Among the many men who contributed to the discomfort of Governor Dobbs during his stay in North Carolina, Colonel John Starkey, of Onslow county, was one of the most conspicuous, for he was both a public treasurer and an avowed republican. He was a man of good fortune and integrity, and was very much liked and esteemed by the people. He was executor of most people who died near him, having won public confidence “by his capacity and diligence, and in some measure from his garb and seeming humility by wearing shoe-strings, a plain coat, and having a bald head.” But, in spite of all this, Governor Dobbs said he was the most designing man in the Province; that he was a “professed, violent republican in every instance taking from his Majesty's prerogative and encroaching upon the rights of the Council and adding to the power of the Assembly to make himself popular;” that getting into the Assembly, he “continued to make himself popular by opposing all taxes that did not turn out to his profit, and by attempting to gain power to the Assembly at the expense of his Majesty's rights,” and that finally he made himself strong enough to induce the Legislature to appoint him one of the treasurers of the Province without any limitation as to term of office, a circumstance that greatly increased his power, which he hesitated not to use against the Crown. Being treasurer, he had charge of the payment of the allowances to the members for their attendance, which he could advance or delay, as to him seemed best, so that all unstable impecunious members who wanted a supply followed him like chickens, and he swayed the House against the most sensible members of it. As an instance of the control Colonel Starkey wielded, Governor Dobbs said, it was through his influence that the Assembly refused to give a proper salary to a storekeeper at Fort Johnston, though recommended to them by his Majesty in Council because they did not have the selection of the man, and for this and other contumacious acts the Governor took from him his commission both as magistrate and as Colonel of Militia.
The above is the portraiture by Governor Dobbs of a man whom our records show the people of North Carolina long held in the highest honor; not, indeed, because of the humility of his garb, for he seems to have been the only one so singular in his dress thus honored and loved, but because of his sterling qualities, both of head and heart. That he was guilty of avowed republicanism some twenty years before republicanism ceased to be considered a crime there seems no reason to doubt, and that thus confessedly guilty, he was honored and confided in by the people, is beyond question; and this doubtless was the head and front of his offending. And just here the question arises, if the people of North Carolina thus openly and persistently honored and rewarded, for the Treasurer's place was the most lucrative in their gift, an avowed republican, how far were they too tainted with republicanism? We cannot answer.
There is more in Governor Dobbs's comment on Colonel Starkey's dress than appears at the first glance. If Colonel Starkey played the demagogue by having a bald head and using plain coats and shoe-strings, it is apparent that the custom of the country for men in his station in life was to dress differently. When he said Colonel Starkey had a bald head, Governor Dobbs, being an Irishman, doubtless meant that he wore his own hair; that is to say, that he did not wear one of the big wigs in style in that day. So, too, if wearing a plain coat and using shoe-strings distinguished him for humility in the class to which he belonged, then lace coats and shoebuckles were the prevailing wear of those not so distinguished. And so in this incidental way we get information as to the modes of dress that obtained amongst our ancestors and the extent to which the more pretentious styles were worn.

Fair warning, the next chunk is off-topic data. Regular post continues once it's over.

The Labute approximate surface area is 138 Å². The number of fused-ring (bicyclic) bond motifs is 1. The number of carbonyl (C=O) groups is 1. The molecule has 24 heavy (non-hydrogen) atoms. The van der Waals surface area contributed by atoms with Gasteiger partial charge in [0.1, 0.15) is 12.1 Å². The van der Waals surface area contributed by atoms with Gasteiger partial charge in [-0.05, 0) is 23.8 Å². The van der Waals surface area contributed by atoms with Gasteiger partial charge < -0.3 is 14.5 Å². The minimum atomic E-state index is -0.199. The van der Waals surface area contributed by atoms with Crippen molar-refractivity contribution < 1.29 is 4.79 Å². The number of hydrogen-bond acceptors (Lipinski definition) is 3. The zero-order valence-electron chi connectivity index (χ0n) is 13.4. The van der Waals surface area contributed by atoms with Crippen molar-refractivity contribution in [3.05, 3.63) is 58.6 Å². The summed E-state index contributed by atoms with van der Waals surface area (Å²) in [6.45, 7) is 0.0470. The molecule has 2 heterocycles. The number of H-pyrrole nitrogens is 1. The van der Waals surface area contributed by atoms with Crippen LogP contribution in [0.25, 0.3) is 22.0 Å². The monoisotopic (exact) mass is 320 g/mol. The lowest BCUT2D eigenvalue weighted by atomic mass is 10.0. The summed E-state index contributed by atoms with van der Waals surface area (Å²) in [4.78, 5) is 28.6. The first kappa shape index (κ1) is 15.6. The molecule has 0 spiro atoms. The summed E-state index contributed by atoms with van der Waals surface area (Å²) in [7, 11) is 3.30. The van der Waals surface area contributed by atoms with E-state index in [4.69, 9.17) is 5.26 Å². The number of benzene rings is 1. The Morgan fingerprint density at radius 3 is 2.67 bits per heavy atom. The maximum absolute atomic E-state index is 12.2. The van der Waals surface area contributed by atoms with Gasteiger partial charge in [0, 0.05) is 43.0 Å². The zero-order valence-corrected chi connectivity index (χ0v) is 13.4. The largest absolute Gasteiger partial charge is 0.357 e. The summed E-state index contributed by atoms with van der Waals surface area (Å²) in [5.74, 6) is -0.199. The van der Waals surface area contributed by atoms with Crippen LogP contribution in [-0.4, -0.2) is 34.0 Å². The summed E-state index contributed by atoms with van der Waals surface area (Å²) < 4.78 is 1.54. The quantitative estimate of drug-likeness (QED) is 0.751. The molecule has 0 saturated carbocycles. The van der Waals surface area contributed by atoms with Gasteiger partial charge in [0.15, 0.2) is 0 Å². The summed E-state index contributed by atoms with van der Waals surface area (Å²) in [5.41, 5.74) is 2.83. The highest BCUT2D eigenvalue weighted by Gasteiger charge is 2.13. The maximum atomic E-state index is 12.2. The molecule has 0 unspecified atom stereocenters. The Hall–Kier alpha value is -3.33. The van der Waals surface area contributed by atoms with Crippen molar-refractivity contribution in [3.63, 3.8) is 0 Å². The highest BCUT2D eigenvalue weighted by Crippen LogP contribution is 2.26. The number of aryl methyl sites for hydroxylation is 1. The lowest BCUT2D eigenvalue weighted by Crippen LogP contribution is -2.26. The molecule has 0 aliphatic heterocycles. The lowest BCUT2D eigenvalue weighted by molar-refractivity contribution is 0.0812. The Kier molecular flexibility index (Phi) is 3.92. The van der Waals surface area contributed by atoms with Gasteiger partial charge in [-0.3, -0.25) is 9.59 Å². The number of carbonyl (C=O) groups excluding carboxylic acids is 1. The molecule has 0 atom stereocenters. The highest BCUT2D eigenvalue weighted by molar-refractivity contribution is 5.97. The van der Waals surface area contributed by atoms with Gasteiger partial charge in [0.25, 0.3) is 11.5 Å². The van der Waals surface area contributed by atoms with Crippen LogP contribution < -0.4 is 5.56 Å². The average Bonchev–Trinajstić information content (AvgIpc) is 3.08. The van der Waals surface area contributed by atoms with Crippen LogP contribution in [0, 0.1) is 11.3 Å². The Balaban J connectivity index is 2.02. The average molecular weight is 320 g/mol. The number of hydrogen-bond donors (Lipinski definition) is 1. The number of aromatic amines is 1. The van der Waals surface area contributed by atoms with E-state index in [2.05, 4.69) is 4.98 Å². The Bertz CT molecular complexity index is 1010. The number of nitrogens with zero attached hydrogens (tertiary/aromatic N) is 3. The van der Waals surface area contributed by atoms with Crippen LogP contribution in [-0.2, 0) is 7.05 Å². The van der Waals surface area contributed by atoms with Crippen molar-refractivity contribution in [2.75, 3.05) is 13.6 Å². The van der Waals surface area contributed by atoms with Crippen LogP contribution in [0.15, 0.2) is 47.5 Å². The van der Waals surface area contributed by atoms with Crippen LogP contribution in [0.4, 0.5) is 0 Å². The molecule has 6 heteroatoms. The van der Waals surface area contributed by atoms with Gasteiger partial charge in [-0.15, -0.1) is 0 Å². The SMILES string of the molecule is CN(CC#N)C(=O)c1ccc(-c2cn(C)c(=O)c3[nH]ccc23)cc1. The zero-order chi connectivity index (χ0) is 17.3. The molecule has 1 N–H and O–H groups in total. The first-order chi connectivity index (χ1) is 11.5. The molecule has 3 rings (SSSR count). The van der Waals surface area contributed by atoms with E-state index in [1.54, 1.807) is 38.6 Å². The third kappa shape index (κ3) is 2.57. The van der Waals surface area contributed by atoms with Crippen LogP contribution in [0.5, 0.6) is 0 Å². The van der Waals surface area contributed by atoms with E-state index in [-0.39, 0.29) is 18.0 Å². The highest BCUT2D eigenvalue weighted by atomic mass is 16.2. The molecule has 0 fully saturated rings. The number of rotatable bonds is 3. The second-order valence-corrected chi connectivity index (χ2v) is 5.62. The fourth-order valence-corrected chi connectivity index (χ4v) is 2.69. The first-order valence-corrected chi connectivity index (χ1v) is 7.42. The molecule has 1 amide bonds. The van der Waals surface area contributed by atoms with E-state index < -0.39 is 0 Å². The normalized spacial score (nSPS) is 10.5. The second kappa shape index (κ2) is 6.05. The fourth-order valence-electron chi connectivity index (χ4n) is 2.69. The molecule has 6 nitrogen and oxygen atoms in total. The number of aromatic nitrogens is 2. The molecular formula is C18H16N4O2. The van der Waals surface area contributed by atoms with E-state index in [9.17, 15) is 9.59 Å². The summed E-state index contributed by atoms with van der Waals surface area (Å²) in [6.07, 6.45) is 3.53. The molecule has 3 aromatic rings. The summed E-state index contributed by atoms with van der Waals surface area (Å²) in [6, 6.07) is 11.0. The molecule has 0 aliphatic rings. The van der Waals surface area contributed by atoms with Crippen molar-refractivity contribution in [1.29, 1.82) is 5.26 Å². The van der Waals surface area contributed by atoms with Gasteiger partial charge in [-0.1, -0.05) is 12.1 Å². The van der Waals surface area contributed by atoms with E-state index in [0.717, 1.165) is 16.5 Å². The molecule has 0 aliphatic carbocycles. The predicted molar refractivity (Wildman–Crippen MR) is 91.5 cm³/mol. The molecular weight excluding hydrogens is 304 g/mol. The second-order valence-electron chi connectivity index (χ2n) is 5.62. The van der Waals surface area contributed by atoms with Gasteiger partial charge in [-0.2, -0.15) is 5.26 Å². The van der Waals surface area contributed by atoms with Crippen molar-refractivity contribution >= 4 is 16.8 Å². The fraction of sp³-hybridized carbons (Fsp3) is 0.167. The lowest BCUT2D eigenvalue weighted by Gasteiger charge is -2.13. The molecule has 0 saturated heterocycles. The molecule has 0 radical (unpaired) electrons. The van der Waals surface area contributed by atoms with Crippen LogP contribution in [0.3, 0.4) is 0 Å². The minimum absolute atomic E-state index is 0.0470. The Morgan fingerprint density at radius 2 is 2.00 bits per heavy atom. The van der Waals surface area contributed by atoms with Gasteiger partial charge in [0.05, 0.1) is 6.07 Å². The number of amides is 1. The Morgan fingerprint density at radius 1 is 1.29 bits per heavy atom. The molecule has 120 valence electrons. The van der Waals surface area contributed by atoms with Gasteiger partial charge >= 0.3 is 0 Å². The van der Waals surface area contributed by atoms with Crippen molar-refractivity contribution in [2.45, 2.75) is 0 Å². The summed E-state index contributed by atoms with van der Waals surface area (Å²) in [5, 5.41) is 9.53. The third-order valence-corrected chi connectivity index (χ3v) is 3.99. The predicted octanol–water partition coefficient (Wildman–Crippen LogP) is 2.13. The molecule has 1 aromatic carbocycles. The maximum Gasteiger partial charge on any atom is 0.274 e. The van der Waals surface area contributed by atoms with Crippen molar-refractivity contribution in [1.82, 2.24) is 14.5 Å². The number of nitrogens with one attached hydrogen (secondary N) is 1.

Governor Dobbs did not confine himself to members of the Lower House in his quarrels, for he quarrelled with members of the Council as well. Messrs. Rutherford and Murray he removed from the Council, assigning therefor reasons that were not the real motives of his action. The charges preferred were indeed serious enough, involving as they did grave malfeasance in office, but the real reason
But with all his love of prerogative rule Governor Dobbs boasted that he was not as arbitrary in his official conduct as Governor Johnston, in that he never disbarred attorneys whom he disliked at his own sweet will as Governor Johnston did in the cases of Mr. Hodgson, then Speaker, and Mr. Samuel Swann, afterwards Speaker. But he did not hesitate to follow his predecessor's example in other respects. For instance: in 1760 he secured, he said, the passage of “an unexceptional aid bill to raise and equip three hundred men, and to pay for scalps, contingencies and other claims,” involving an addition to the debt of £12,000 “by having the Assembly held at Wilmington,” which meant that the Northern members were not present. “Scalps, contingencies and other claims” were evidently, then, as now, costly luxuries. The bounty for a scalp then was £10 when taken by a civilian and £5 when taken by a soldier. It is probable, however, that this particular bill would have been passed in a full Assembly, the emergency being very great.